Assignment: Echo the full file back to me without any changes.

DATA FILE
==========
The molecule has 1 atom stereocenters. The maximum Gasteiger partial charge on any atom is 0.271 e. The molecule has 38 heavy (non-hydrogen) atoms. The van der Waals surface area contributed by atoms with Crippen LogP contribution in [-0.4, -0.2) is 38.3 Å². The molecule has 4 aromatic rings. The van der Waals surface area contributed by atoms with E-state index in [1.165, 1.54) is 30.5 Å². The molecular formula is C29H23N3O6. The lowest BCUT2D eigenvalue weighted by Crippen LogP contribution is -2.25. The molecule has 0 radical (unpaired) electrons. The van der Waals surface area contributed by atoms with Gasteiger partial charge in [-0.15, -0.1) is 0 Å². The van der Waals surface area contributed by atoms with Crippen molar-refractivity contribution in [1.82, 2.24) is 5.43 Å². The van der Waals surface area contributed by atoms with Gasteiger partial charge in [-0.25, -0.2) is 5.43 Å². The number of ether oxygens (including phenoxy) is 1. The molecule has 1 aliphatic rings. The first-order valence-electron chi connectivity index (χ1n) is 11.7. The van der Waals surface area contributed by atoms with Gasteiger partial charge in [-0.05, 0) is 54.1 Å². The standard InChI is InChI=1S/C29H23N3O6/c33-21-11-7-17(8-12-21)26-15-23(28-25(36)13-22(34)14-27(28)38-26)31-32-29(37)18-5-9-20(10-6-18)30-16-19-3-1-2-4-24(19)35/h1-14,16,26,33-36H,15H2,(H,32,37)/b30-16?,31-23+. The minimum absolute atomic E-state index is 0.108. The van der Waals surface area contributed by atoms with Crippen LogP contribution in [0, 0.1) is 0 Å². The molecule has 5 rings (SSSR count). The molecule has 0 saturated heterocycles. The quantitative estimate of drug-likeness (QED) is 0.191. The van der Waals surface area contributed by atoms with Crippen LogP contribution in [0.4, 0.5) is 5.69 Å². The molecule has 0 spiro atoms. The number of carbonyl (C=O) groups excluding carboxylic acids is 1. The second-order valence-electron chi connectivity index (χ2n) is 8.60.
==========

The molecule has 1 atom stereocenters. The maximum Gasteiger partial charge on any atom is 0.271 e. The molecule has 38 heavy (non-hydrogen) atoms. The van der Waals surface area contributed by atoms with Crippen LogP contribution in [-0.4, -0.2) is 38.3 Å². The molecule has 4 aromatic rings. The van der Waals surface area contributed by atoms with E-state index in [1.165, 1.54) is 30.5 Å². The molecular formula is C29H23N3O6. The lowest BCUT2D eigenvalue weighted by Crippen LogP contribution is -2.25. The molecule has 0 radical (unpaired) electrons. The van der Waals surface area contributed by atoms with Gasteiger partial charge in [-0.15, -0.1) is 0 Å². The van der Waals surface area contributed by atoms with Crippen molar-refractivity contribution in [1.82, 2.24) is 5.43 Å². The van der Waals surface area contributed by atoms with Gasteiger partial charge in [-0.25, -0.2) is 5.43 Å². The number of ether oxygens (including phenoxy) is 1. The molecule has 1 aliphatic rings. The first-order valence-electron chi connectivity index (χ1n) is 11.7. The van der Waals surface area contributed by atoms with Gasteiger partial charge in [-0.05, 0) is 54.1 Å². The standard InChI is InChI=1S/C29H23N3O6/c33-21-11-7-17(8-12-21)26-15-23(28-25(36)13-22(34)14-27(28)38-26)31-32-29(37)18-5-9-20(10-6-18)30-16-19-3-1-2-4-24(19)35/h1-14,16,26,33-36H,15H2,(H,32,37)/b30-16?,31-23+. The minimum absolute atomic E-state index is 0.108. The van der Waals surface area contributed by atoms with Crippen LogP contribution in [0, 0.1) is 0 Å². The molecule has 5 rings (SSSR count). The molecule has 0 saturated heterocycles. The quantitative estimate of drug-likeness (QED) is 0.191. The van der Waals surface area contributed by atoms with Crippen LogP contribution in [0.4, 0.5) is 5.69 Å². The molecule has 0 spiro atoms. The number of carbonyl (C=O) groups excluding carboxylic acids is 1. The second-order valence-electron chi connectivity index (χ2n) is 8.60.